In both TBARs and TVB-N, excessively high reaction time was unfavorable to the quality of the beef. Hence, other strategies such as reaction in cold temperatures or increasing the amount of protease are required to obtain proteolysis activity in the beef, which warrants further investigation.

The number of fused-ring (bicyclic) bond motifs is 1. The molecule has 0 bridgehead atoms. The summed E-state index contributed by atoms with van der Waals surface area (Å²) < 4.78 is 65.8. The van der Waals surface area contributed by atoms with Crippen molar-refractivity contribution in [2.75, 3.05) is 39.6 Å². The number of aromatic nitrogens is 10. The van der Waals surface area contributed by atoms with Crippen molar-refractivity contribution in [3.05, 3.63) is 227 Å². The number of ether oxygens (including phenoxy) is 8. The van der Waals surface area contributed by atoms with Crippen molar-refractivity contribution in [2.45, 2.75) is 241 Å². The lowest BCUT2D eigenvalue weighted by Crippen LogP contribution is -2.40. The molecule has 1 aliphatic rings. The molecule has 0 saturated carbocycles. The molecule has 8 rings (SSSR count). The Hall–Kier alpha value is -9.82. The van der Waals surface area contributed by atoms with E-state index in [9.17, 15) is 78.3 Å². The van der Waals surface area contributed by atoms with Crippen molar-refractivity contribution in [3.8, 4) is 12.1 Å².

The effect of liposome coating of protease on beef tenderization was analyzed. Encapsulated protease was compared with non-coated protease according to the size distribution and enzymatic activity. Protease-reacted beef was analyzed to determine the pH, water holding capacity, shear rate, TVB-N and TBARs. Generally, the pH of the beef increased during the reaction and the pH of CP was higher than that of NCP. The total color difference remarkably increased after 36 h. The total difference for CP was relatively lower than that for NCP. WHC significantly decreased within 24 h, but there was no difference between NCP and CP. Protease activity significantly increased over 48 h and no effect was observed from the presence of a protease coating. The TVB-N value of NCP increased over 24 h while that of CP increased after 36 h. The TVB-N value of the protease treatments increased after 36 h and no significant difference between CP and NCP was observed. Consequently, liposome encapsulated protease shows similar properties as NCP. Application of liposome appears to be an interesting option for injecting various functional materials without changing the properties of meat.